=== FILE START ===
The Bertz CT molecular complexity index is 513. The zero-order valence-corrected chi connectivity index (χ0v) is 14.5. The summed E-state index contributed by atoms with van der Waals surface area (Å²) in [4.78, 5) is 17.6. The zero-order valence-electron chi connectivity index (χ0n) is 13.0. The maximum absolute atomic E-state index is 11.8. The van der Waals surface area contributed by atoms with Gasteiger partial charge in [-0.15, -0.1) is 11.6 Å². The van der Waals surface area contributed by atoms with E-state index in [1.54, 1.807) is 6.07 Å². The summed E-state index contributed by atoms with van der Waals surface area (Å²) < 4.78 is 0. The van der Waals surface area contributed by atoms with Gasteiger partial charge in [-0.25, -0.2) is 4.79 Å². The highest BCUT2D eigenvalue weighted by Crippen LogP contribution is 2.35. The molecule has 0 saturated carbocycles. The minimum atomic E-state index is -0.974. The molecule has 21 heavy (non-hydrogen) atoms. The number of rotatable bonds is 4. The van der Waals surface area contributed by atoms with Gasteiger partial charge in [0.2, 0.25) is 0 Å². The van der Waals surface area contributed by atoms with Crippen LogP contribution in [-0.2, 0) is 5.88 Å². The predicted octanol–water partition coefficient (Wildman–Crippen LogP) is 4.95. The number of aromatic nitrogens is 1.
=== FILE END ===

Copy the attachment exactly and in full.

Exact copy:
The Bertz CT molecular complexity index is 513. The zero-order valence-corrected chi connectivity index (χ0v) is 14.5. The summed E-state index contributed by atoms with van der Waals surface area (Å²) in [4.78, 5) is 17.6. The zero-order valence-electron chi connectivity index (χ0n) is 13.0. The maximum absolute atomic E-state index is 11.8. The van der Waals surface area contributed by atoms with Gasteiger partial charge in [-0.15, -0.1) is 11.6 Å². The van der Waals surface area contributed by atoms with E-state index in [1.54, 1.807) is 6.07 Å². The summed E-state index contributed by atoms with van der Waals surface area (Å²) < 4.78 is 0. The van der Waals surface area contributed by atoms with Gasteiger partial charge in [-0.25, -0.2) is 4.79 Å². The highest BCUT2D eigenvalue weighted by Crippen LogP contribution is 2.35. The molecule has 0 saturated carbocycles. The minimum atomic E-state index is -0.974. The molecule has 21 heavy (non-hydrogen) atoms. The number of rotatable bonds is 4. The van der Waals surface area contributed by atoms with Gasteiger partial charge in [0.2, 0.25) is 0 Å². The van der Waals surface area contributed by atoms with Crippen LogP contribution in [-0.2, 0) is 5.88 Å². The predicted octanol–water partition coefficient (Wildman–Crippen LogP) is 4.95. The number of aromatic nitrogens is 1.